NMR (DMSO-d6): δ 7.57 (dd, J1 =9.6 Hz, J2 =1.9 Hz, 1H), 7.42 (dd, J1 =8.2 Hz, J2 =1.9 Hz, 1H), 7.34 (t, J=8.2 Hz, 1H), 3.97 (d, J=16.0 Hz, 1H), 3.92 (d, J=16.0 Hz, 1H).

IR (KBr): 3100, 1610, 1490, 1410, 1185 cm-1.

MS (EI): m/e 292 (M+), 214 (46), 187 (100)

Anal. Calcd. for C8 H6 BrFN2 O2 S: C, 32.78; H, 2.06; N, 9.56%. Found: C, 32.97; H, 2.20; N, 9.51%.

EXAMPLE 4 4-[[(3-Trifluoromethyl)phenyl]methyl]-3H-1,2,3,5-oxathiadiazole 2-Oxide Step (1) Preparation of N'-Hydroxy-2-(3-trifluoromethylphenyl)ethanimidamide

m-(Trifluoromethyl)phenylacetonitrile (30.0 g, 0.16 mol) was added to a suspension of hydroxylamine hydrochloride (18.8 g, 0.27 mol), methanol (145 mL) and 25% sodium methoxide/methanol (62 mL, 0.27 mol) at room temperature. The reaction mixture was then heated to reflux for 2 hours, cooled and concentrated in vacuo. The residue was partitioned between methylene chloride and water. The organic layer was separated and dried over magnesium sulfate. The organic layer was concentrated in vacuo. The residue was purified by flash chromatography on silica gel with elution by hexane/ethyl acetate (8/2). The desired product (7.2 g, 21%) was obtained as a white solid, m.p. 91°-92° C.

NMR (acetone-d6, 200 MHz): δ 3.5 (s, 2H), 5.2 (bs, 2H), 7.5 (m, 4H), 8.2 (bs, 1H).

MS (E/I): m/e 218.

Anal. Calcd. for C9 H9 F3 N2 O: C, 49.54; H, 4.16; N, 12.84%. Found: C, 49.39; H, 4.10; N, 12.78%.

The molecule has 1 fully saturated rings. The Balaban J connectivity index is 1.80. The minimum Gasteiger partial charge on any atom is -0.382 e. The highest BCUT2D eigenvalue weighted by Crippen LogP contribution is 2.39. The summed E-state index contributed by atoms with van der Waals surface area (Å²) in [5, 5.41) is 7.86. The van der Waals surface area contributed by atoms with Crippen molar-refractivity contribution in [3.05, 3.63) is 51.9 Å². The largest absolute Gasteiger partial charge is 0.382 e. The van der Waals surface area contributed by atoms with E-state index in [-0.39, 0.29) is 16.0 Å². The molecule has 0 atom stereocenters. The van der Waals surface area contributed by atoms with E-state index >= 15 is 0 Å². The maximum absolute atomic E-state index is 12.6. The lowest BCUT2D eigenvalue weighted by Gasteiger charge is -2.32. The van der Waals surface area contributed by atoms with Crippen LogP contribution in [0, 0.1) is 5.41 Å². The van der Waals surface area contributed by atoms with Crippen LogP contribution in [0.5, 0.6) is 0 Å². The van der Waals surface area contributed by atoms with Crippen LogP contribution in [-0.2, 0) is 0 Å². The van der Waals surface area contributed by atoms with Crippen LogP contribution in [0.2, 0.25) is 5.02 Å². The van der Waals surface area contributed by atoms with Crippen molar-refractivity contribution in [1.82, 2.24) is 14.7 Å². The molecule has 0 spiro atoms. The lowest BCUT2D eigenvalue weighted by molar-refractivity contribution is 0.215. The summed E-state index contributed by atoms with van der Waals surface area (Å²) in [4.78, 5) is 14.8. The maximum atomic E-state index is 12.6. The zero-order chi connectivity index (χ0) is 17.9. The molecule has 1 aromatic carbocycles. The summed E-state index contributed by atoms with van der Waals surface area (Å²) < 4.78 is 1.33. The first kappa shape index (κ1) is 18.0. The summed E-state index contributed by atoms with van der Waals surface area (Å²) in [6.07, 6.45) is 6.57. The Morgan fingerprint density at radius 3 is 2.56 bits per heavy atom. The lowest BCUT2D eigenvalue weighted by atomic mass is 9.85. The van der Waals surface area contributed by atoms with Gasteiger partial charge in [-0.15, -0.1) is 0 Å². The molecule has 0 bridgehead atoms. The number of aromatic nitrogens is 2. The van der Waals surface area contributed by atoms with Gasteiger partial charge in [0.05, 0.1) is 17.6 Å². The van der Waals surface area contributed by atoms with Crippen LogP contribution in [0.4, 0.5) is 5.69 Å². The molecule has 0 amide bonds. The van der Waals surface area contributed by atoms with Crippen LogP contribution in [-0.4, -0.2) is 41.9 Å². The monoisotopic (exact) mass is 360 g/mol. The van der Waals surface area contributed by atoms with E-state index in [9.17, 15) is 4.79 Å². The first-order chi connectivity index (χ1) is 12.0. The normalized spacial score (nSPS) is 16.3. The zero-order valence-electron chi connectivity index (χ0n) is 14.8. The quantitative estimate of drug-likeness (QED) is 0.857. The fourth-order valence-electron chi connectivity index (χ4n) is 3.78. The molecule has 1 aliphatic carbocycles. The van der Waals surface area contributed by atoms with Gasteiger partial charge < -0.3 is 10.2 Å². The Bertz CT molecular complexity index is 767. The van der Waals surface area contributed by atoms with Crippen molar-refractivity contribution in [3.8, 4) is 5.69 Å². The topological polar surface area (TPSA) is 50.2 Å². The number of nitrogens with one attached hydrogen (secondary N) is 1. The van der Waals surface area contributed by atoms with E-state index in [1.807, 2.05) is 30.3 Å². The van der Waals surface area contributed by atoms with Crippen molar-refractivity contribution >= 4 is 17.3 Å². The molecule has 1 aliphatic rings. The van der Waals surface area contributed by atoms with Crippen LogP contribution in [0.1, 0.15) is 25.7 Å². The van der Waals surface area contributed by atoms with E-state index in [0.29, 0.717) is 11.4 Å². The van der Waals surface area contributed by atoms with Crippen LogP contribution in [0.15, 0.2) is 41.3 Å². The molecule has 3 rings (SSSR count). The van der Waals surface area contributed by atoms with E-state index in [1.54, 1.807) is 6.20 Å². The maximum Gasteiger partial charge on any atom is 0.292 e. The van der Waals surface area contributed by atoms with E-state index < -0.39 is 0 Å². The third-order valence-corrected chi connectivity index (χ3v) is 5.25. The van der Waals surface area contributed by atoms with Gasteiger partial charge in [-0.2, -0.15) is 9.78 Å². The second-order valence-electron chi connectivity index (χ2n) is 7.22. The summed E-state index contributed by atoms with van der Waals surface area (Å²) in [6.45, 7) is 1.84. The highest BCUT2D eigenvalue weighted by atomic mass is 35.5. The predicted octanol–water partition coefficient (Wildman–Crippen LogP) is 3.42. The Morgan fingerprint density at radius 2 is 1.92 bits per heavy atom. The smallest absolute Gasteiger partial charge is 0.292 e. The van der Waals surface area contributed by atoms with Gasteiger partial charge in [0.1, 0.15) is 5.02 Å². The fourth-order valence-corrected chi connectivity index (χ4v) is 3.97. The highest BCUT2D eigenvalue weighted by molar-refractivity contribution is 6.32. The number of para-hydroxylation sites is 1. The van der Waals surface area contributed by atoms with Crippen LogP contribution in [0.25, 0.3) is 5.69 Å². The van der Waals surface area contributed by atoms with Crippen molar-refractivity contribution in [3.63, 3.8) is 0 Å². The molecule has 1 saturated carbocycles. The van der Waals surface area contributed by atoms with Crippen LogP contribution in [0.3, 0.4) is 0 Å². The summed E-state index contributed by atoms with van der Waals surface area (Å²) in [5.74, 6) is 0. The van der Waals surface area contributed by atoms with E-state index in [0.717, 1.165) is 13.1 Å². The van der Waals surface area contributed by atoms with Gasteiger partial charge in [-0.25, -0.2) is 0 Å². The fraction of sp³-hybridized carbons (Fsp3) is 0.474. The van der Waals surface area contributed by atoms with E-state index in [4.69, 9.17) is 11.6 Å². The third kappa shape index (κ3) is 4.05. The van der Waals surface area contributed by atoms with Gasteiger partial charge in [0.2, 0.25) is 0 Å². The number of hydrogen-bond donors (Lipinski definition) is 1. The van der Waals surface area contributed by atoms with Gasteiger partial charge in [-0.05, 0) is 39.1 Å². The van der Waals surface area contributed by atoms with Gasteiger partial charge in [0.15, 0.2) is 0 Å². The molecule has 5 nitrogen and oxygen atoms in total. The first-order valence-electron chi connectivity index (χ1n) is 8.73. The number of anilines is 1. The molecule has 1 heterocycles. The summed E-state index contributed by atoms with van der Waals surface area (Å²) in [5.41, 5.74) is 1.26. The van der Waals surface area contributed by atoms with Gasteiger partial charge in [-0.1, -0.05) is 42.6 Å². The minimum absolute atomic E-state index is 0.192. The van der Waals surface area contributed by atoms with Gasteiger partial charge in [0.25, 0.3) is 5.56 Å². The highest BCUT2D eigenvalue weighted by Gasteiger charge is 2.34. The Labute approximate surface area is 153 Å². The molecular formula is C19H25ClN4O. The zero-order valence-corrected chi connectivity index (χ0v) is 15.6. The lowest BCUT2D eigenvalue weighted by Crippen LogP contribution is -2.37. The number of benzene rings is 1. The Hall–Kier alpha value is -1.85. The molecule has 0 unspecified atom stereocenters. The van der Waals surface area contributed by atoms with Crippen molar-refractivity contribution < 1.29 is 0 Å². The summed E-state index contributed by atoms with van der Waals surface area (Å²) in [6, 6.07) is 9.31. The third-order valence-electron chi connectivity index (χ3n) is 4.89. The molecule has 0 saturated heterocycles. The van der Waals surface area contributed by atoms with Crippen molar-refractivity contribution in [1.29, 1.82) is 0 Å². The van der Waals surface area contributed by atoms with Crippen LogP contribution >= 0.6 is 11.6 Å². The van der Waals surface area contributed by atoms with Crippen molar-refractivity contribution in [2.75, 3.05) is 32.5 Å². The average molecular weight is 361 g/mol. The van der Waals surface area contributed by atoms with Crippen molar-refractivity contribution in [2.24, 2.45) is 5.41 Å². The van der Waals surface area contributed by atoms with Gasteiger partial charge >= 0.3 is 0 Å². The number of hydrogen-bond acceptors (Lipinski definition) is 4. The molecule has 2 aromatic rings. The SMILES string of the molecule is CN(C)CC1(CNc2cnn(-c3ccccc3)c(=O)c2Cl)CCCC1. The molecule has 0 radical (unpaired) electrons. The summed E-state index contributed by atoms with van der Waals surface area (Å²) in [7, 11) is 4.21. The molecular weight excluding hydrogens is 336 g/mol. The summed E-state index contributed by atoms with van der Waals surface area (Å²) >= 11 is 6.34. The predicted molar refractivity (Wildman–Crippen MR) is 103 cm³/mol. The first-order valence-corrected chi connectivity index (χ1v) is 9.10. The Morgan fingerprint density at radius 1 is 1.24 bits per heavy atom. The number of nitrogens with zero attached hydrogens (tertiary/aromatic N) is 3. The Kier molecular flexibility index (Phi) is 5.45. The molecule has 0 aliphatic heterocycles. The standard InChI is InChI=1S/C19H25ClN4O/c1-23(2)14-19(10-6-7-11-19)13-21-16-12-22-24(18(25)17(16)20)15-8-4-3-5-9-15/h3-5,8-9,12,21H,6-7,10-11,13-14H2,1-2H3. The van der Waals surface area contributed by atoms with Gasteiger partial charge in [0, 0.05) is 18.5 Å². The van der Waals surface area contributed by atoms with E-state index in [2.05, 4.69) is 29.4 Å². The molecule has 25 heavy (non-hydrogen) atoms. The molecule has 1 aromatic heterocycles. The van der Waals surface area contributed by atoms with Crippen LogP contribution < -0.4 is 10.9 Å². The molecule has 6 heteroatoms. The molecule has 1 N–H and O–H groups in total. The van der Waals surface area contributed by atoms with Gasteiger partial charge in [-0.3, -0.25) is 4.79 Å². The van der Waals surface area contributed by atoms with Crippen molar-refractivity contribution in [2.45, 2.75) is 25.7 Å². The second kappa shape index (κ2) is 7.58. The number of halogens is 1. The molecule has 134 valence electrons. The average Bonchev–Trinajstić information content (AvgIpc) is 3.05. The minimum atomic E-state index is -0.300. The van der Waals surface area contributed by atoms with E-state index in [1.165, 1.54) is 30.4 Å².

Step (2) Preparation of 4-[[(3-Trifluoromethyl)phenyl]methyl]-3H-1,2,3,5-oxathiadiazole 2-Oxide

A solution of thionyl chloride (9.6 mL) in methylene chloride (20 mL) was added to a mixture of N'-hydroxy-2-(3-trifluoromethylphenyl)ethanimidamide (7.2 g, 0.033 mol), pyridine (5.34 mL, 0.066 moL) and methylene chloride (100 mL) at 0° C. The resulting mixture was stirred 16 hours at room temperature and then poured into ice/water. The organic layer was separated, washed with saturated aqueous sodium chloride and dried over magnesium sulfate. Upon concentration in vacuo, a tan solid (6.0 g) was obtained. Recrystallization from ether/hexane afforded the desired product (2.1 g, 24%) as a light yellow solid, m.p. 132°-133° C.

NMR (DMSO-d6, 400 MHz): δ 4.1 (s, 2H), 7.7 (m, 4H), 11.5 (bs, 1H)

MS (EI): m/e 264.

Anal. Calcd. for C9 H7 F3 N2 O2 S: C, 40.91; H, 2.67; N, 10.60%. Found: C, 40.68; H, 2.66; N, 10.52%.